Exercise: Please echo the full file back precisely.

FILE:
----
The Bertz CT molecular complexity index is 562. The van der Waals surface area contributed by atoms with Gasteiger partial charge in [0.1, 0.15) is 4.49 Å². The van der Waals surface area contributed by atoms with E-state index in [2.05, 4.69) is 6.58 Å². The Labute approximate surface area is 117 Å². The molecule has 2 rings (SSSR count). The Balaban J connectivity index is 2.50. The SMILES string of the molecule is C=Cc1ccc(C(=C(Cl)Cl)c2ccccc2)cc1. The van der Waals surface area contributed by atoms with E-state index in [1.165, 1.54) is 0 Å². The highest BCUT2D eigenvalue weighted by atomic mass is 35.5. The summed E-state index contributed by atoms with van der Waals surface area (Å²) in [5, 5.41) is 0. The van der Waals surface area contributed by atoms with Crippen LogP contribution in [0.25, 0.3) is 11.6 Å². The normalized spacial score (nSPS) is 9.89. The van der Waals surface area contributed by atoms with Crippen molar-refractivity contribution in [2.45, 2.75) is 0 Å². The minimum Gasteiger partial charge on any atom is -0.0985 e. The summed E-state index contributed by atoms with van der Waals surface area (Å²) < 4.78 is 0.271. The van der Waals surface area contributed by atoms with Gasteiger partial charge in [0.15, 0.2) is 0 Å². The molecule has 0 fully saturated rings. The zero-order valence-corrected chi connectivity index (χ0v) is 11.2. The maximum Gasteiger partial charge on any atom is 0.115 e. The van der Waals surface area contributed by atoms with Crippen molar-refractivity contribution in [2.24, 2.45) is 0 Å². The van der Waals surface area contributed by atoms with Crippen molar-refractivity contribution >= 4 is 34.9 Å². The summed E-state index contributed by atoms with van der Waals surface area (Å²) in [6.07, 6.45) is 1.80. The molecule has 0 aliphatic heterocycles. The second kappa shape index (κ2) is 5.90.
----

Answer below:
The Bertz CT molecular complexity index is 562. The van der Waals surface area contributed by atoms with Gasteiger partial charge in [0.1, 0.15) is 4.49 Å². The van der Waals surface area contributed by atoms with E-state index in [2.05, 4.69) is 6.58 Å². The Labute approximate surface area is 117 Å². The molecule has 2 rings (SSSR count). The Balaban J connectivity index is 2.50. The SMILES string of the molecule is C=Cc1ccc(C(=C(Cl)Cl)c2ccccc2)cc1. The van der Waals surface area contributed by atoms with E-state index in [1.165, 1.54) is 0 Å². The highest BCUT2D eigenvalue weighted by atomic mass is 35.5. The summed E-state index contributed by atoms with van der Waals surface area (Å²) in [5, 5.41) is 0. The van der Waals surface area contributed by atoms with Crippen LogP contribution in [0.25, 0.3) is 11.6 Å². The normalized spacial score (nSPS) is 9.89. The van der Waals surface area contributed by atoms with Crippen molar-refractivity contribution in [2.45, 2.75) is 0 Å². The minimum Gasteiger partial charge on any atom is -0.0985 e. The summed E-state index contributed by atoms with van der Waals surface area (Å²) < 4.78 is 0.271. The van der Waals surface area contributed by atoms with Gasteiger partial charge in [0.15, 0.2) is 0 Å². The molecule has 0 fully saturated rings. The zero-order valence-corrected chi connectivity index (χ0v) is 11.2. The maximum Gasteiger partial charge on any atom is 0.115 e. The van der Waals surface area contributed by atoms with Crippen molar-refractivity contribution in [2.24, 2.45) is 0 Å². The van der Waals surface area contributed by atoms with Crippen molar-refractivity contribution >= 4 is 34.9 Å². The summed E-state index contributed by atoms with van der Waals surface area (Å²) in [6.07, 6.45) is 1.80. The molecule has 0 aliphatic heterocycles. The second kappa shape index (κ2) is 5.90.